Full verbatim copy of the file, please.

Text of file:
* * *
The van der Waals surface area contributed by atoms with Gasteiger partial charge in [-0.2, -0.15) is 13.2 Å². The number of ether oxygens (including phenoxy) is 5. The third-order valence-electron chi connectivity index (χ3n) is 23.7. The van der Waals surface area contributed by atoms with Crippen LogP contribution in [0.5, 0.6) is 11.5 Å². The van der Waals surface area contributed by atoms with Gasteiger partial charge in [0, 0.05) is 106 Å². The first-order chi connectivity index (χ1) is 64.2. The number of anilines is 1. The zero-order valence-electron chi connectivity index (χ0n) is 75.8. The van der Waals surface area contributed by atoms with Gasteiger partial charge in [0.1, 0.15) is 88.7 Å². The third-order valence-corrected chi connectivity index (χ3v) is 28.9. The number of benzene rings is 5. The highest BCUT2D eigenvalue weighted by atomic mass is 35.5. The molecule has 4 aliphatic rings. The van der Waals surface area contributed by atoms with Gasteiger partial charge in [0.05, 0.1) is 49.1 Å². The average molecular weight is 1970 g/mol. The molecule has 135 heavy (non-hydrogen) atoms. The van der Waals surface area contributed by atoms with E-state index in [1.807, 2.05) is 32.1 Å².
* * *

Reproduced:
The van der Waals surface area contributed by atoms with Gasteiger partial charge in [-0.2, -0.15) is 13.2 Å². The number of ether oxygens (including phenoxy) is 5. The third-order valence-electron chi connectivity index (χ3n) is 23.7. The van der Waals surface area contributed by atoms with Crippen LogP contribution in [0.5, 0.6) is 11.5 Å². The van der Waals surface area contributed by atoms with Gasteiger partial charge in [0, 0.05) is 106 Å². The first-order chi connectivity index (χ1) is 64.2. The number of anilines is 1. The zero-order valence-electron chi connectivity index (χ0n) is 75.8. The van der Waals surface area contributed by atoms with Gasteiger partial charge in [0.1, 0.15) is 88.7 Å². The third-order valence-corrected chi connectivity index (χ3v) is 28.9. The number of benzene rings is 5. The highest BCUT2D eigenvalue weighted by atomic mass is 35.5. The molecule has 4 aliphatic rings. The van der Waals surface area contributed by atoms with Gasteiger partial charge in [0.05, 0.1) is 49.1 Å². The average molecular weight is 1970 g/mol. The molecule has 135 heavy (non-hydrogen) atoms. The van der Waals surface area contributed by atoms with E-state index in [1.807, 2.05) is 32.1 Å².